Member Case Study: Plantar Fasciosis

author : AMSSM
comments : 3

I have had Plantar Fasciitis in both feet for 5 years, orthotics have finally helped where I can run again. Are there recommendations beyond ice and stretching?

Member Question from hrliles

I have had Plantar Fasciitis in both feet for 5 years, orthotics have finally helped where I can run again. Is it more of a weight issue since I should weight 170 vs 207 that I am now, or is it an issue even normal sized runners suffer? If so, are there recommendations beyond ice and stretching?

Answer Craig Burnworth, M.D.

Member AMSSM
 

Thank-you for your interesting and common question.
There is Plantar Fasciitis, which is the acute inflammation of the plantar fascia, and Plantar Fasciosis, which is the chronic degeneration of the tissue. What you describe is more of the later with symptoms lasting 5 years. It usually has an insidious onset. It can occur more in long distance running or people who have to stand for prolonged periods on hard surfaces.


The causes of plantar fasciosis can be multifactorial. Being overweight, having leg length discrepancies, running on sloped surfaces, and overtraining have all been implicated as causes. “Normal weight” runners can also be affected.


Treatment includes acute modification of your training program. You likely will have to decrease mileage and hard surface running, and cross train. Making sure your shoes are relatively new with less than 300-500 miles use, depending on your weight, can be helpful. If you have tight calf muscles you will want to work on calf flexibility of both the gastrocnemius and soleus muscles. Oral pain medications or topical medications can be used, but are more for symptom relief than helping the underlying condition. Off the shelf or custom orthotics can be helpful as well as a soft gel heel lift. At 8 weeks, symptoms were much improved in individuals using a prefabricated orthotic along with Achilles stretches compared to people who did Achilles stretches only. The plantar fascia stretch has been found to be most helpful for improvement in people with symptoms lasting longer than 10 months (1,2).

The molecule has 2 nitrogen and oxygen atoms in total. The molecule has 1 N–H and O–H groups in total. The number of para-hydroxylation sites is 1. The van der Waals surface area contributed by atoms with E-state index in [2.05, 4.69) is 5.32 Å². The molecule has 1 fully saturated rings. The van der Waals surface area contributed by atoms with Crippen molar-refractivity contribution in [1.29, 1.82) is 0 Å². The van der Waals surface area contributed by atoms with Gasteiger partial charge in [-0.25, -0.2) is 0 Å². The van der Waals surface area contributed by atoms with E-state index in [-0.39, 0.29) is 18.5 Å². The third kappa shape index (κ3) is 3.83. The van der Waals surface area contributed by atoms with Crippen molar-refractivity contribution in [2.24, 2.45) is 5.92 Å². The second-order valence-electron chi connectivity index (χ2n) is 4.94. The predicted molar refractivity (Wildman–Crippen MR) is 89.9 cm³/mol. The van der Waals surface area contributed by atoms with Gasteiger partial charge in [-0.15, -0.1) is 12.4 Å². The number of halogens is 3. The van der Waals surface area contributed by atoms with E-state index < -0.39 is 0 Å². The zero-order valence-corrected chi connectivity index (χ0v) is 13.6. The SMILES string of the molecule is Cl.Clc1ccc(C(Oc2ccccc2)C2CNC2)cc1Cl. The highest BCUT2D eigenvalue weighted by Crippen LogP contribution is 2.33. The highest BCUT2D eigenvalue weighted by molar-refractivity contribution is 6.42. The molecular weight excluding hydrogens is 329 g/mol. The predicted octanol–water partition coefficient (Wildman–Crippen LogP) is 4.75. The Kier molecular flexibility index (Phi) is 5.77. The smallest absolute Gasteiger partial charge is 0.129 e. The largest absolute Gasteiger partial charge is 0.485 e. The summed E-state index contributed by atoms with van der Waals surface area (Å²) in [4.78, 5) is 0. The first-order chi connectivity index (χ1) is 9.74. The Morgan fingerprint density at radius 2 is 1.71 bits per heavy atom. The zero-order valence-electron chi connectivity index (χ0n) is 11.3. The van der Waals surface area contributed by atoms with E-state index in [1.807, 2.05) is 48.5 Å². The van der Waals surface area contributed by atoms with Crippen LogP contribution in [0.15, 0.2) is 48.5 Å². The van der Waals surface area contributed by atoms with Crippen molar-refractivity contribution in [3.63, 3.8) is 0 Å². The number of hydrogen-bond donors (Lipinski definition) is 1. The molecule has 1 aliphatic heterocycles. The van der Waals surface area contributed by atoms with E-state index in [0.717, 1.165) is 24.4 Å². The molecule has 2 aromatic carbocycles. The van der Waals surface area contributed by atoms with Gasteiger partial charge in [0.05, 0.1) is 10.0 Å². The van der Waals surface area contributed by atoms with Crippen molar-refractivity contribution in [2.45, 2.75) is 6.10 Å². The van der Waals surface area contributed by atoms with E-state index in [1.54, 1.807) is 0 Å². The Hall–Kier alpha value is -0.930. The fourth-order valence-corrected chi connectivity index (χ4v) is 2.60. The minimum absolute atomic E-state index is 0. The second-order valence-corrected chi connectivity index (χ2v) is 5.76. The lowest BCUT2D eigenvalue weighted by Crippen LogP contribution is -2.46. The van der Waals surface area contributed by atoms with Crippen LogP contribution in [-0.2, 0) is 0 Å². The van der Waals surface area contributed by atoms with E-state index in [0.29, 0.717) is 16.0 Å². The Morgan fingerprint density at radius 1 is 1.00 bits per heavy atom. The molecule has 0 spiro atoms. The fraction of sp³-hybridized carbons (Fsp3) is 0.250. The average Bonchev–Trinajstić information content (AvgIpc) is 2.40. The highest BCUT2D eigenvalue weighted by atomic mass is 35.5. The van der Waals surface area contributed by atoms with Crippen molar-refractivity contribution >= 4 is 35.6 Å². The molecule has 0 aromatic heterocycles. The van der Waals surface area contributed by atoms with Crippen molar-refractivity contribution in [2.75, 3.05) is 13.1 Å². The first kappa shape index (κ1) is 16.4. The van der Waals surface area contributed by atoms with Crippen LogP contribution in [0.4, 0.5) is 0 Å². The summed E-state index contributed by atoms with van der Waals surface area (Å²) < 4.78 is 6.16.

If failure of these methods occurs, it is common practice to try an injection of corticosteroid. This can improve pain, but the pain can return. Extracorporal shock wave therapy, injections of platelet rich plasma, or botulism toxin have also been shown to be beneficial in the right hands. Surgical release would be an option of last resort, and can lead to persistent pain and prolonged recovery times.


I would recommend the plantar fascia stretches, ice, appropriates shoes, and soft surface running. If that doesn’t help, ask a sports or foot specialist to help with an orthotic with a soft heel cup.


Good Luck!
Craig Burnworth, M.D.
Primary Care Sports Medicine
Moore Orthopaedics

 



1. DiGiovanni BF, et al: Plantar fascia specific stretching exercise improves outcomes in patients with chronic plantar fasciitis. A prospective clinical trial with two year follow-up, J Bone Joint Surg Am 88:1771, 2006


2. DiGiovanni BF, et al: Tissue-specific plantar fascia stretching exercise enhances outcomes in patients with chronic heel pain. A prospective, randomized control study, J Bone Joint Surg Am 85:1270, 2003

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date: December 28, 2009

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The American Medical Society for Sports Medicine (AMSSM) was formed in 1991 to fill a void that has existed in sports medicine from its earliest beginnings. The founders most recognized and expert sports medicine specialists realized that while there are several physician organizations which support sports medicine, there has not been a forum specific for primary care non-surgical sports medicine physicians.

FIND A SPORTS MEDICINE DOCTOR

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